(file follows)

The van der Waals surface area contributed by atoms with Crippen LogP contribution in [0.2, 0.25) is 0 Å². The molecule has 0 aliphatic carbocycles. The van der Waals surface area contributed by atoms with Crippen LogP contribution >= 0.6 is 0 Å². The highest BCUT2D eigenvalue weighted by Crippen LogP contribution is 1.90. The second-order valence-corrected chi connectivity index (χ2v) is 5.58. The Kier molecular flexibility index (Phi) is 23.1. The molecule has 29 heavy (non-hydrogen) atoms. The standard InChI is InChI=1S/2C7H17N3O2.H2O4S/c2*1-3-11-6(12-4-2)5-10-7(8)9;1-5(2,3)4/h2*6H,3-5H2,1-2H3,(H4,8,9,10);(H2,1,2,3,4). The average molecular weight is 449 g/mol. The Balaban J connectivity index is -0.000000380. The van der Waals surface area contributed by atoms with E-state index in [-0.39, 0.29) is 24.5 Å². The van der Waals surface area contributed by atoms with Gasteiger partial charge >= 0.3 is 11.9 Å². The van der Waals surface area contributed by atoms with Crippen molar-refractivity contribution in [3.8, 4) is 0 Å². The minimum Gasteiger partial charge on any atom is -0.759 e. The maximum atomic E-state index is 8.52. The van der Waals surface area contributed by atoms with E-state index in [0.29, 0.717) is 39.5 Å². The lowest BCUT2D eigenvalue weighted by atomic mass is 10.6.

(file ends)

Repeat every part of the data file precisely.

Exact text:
The van der Waals surface area contributed by atoms with Crippen LogP contribution in [0.2, 0.25) is 0 Å². The molecule has 0 aliphatic carbocycles. The van der Waals surface area contributed by atoms with Crippen LogP contribution >= 0.6 is 0 Å². The highest BCUT2D eigenvalue weighted by Crippen LogP contribution is 1.90. The second-order valence-corrected chi connectivity index (χ2v) is 5.58. The Kier molecular flexibility index (Phi) is 23.1. The molecule has 29 heavy (non-hydrogen) atoms. The standard InChI is InChI=1S/2C7H17N3O2.H2O4S/c2*1-3-11-6(12-4-2)5-10-7(8)9;1-5(2,3)4/h2*6H,3-5H2,1-2H3,(H4,8,9,10);(H2,1,2,3,4). The average molecular weight is 449 g/mol. The Balaban J connectivity index is -0.000000380. The van der Waals surface area contributed by atoms with E-state index in [-0.39, 0.29) is 24.5 Å². The van der Waals surface area contributed by atoms with Gasteiger partial charge >= 0.3 is 11.9 Å². The van der Waals surface area contributed by atoms with Crippen molar-refractivity contribution in [3.8, 4) is 0 Å². The minimum Gasteiger partial charge on any atom is -0.759 e. The maximum atomic E-state index is 8.52. The van der Waals surface area contributed by atoms with E-state index in [0.29, 0.717) is 39.5 Å². The lowest BCUT2D eigenvalue weighted by atomic mass is 10.6.